Looking a bit like ginger (its close relative) but with bright orange flesh, fresh turmeric is in fact the underground rhizomes of the Curcuma longa plant.
The difference in taste between fresh turmeric and the dried, ground version is similar to that between fresh and ground ginger. Fresh turmeric has a subtle likeness to ginger, but with an underlying earthiness or bitterness, and citrus notes.
It is very versatile and, as well as adding a subtle flavour to dishes, it provides an appealing yellowy hue.
Now more readily available, fresh turmeric is usually sold in the vegetable aisle of the supermarket, or in Asian stores, with the fresh herbs, ginger and garlic.
Choose smooth, firm roots and store in the fridge, unpeeled, in a zip-lock bag, for up to three weeks. When ready to use, cut off both ends and peel gently. Hold turmeric vertically and slice thinly using a sharp knife, or grate it.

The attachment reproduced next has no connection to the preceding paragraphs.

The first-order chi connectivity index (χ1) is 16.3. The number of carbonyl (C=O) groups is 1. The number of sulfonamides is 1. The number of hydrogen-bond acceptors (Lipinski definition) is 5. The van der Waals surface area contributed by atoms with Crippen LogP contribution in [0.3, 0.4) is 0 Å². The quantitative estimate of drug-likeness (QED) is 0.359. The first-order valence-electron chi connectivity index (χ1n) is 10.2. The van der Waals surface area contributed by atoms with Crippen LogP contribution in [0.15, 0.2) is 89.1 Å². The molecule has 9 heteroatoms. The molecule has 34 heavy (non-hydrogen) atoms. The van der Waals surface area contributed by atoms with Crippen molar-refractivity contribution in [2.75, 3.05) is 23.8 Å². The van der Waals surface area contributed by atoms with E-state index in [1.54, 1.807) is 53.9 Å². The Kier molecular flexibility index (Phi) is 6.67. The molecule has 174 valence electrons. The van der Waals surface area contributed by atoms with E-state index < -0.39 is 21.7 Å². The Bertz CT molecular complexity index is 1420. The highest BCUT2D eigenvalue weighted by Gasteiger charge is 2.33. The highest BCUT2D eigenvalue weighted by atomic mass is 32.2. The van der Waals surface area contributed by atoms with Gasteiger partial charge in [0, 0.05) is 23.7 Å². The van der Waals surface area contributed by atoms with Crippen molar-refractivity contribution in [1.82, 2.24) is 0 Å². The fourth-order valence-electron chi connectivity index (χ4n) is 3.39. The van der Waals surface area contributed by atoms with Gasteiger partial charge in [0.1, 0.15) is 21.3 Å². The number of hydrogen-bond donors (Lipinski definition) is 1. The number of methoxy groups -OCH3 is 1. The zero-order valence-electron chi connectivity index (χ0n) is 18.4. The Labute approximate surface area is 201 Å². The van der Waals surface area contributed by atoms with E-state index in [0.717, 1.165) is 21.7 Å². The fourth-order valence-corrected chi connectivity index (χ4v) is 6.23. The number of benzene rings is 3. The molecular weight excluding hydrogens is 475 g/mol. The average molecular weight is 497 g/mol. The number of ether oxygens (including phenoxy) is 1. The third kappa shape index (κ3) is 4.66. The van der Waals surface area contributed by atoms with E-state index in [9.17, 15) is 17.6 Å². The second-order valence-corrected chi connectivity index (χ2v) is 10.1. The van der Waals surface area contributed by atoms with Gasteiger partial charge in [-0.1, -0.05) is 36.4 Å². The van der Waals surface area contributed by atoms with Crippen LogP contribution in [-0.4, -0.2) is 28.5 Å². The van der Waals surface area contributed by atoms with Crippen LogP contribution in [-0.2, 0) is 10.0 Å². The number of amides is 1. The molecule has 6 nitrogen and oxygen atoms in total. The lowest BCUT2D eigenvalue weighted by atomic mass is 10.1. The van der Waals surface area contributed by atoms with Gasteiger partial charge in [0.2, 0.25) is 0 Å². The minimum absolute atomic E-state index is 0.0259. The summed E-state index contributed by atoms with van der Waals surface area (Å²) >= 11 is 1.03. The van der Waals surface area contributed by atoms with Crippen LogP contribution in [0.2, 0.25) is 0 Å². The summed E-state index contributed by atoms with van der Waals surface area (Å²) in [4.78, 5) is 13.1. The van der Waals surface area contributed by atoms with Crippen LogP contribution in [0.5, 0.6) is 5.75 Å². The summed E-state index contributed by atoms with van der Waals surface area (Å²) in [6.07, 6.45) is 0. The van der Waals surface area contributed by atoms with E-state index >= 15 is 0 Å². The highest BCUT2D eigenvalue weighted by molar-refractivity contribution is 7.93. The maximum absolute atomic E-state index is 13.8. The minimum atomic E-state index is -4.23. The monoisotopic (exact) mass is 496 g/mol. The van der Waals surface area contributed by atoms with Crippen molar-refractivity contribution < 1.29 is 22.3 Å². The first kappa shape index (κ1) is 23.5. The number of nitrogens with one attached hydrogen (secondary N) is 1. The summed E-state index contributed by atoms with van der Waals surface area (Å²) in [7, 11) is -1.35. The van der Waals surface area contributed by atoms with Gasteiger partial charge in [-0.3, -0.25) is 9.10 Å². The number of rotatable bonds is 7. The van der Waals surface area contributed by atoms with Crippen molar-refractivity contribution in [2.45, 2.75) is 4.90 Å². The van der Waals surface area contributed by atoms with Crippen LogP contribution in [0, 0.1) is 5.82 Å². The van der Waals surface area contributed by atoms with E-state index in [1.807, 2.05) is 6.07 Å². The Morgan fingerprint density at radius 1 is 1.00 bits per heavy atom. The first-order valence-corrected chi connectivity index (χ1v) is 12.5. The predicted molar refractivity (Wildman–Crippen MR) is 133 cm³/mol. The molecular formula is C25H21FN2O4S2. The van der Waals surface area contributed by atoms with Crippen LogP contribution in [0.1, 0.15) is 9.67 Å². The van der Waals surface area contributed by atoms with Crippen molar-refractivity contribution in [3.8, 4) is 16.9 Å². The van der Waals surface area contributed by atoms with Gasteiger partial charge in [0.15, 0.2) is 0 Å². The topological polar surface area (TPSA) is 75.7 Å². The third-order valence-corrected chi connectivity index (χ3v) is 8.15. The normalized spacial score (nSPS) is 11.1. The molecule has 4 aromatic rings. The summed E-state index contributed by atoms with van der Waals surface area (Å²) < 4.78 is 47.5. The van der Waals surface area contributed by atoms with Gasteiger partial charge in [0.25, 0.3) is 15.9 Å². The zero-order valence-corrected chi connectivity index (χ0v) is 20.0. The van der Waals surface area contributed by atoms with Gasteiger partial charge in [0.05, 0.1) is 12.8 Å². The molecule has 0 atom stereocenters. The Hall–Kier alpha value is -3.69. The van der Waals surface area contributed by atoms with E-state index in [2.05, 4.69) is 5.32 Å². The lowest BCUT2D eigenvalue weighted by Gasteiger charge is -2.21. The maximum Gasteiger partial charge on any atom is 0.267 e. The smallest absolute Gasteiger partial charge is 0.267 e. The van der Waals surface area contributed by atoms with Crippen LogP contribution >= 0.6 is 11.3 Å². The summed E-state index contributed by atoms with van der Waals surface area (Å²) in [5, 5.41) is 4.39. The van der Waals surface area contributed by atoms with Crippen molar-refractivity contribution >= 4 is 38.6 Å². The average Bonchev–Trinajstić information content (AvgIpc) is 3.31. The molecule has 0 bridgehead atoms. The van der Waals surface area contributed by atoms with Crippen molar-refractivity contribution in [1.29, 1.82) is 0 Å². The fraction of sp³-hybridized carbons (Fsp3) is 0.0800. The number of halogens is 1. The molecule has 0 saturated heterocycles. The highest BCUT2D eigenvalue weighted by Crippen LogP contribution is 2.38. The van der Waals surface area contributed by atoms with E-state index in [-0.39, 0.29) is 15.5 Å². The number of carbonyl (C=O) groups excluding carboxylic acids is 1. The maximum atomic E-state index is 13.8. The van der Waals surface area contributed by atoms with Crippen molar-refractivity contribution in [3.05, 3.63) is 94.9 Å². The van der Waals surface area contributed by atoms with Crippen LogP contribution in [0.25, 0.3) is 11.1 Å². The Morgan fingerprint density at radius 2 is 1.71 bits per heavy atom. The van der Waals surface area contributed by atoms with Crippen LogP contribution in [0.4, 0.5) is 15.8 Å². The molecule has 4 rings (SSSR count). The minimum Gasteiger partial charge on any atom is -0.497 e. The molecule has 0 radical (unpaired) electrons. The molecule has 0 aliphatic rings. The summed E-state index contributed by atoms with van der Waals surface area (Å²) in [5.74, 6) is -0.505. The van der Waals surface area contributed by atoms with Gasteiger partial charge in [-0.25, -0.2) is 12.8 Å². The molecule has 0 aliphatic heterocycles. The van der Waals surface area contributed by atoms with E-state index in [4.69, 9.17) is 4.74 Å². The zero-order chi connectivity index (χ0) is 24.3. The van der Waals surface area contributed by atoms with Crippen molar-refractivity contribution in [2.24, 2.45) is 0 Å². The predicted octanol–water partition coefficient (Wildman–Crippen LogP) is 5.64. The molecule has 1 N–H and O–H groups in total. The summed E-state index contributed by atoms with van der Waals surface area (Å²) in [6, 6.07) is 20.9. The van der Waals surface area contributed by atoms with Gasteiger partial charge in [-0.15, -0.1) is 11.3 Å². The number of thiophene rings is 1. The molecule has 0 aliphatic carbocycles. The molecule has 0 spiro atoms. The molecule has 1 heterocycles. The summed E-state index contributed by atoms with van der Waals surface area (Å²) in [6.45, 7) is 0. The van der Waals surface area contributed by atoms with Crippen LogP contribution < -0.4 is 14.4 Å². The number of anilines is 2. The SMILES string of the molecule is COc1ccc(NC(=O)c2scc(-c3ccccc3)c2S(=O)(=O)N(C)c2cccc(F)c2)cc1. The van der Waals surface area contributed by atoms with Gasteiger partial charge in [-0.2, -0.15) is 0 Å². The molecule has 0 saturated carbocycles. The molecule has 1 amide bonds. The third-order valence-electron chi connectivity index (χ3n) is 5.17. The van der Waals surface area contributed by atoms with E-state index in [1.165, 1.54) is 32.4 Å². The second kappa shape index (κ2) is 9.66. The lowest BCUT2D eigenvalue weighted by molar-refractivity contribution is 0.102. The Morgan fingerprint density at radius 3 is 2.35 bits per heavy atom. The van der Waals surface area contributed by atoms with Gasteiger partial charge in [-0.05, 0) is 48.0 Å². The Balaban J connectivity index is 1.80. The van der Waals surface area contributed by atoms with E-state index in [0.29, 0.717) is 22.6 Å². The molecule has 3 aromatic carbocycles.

Turmeric has anti-inflammatory and antioxidant properties, although we can’t say what amounts will provide health benefits as studies have generally used high amounts of turmeric (or curcumin extracted from turmeric).
- Smoothies: Add 1 1/2 teaspoons grated fresh turmeric, or 1/2 teaspoon ground.
- Rice/couscous: Mix 1 teaspoon grated fresh turmeric, or 1/2—1 teaspoon ground, to colour cooking water.
- Soups and curries: Add 2 tablespoons grated fresh turmeric, or 1 1/2—2 teaspoons ground.
- Add grated fresh turmeric to mashed potatoes, or to salads and marinades.
- Use as a substitute for mustard or saffron for colour.
Tip: Wear gloves when preparing turmeric to avoid staining your hands.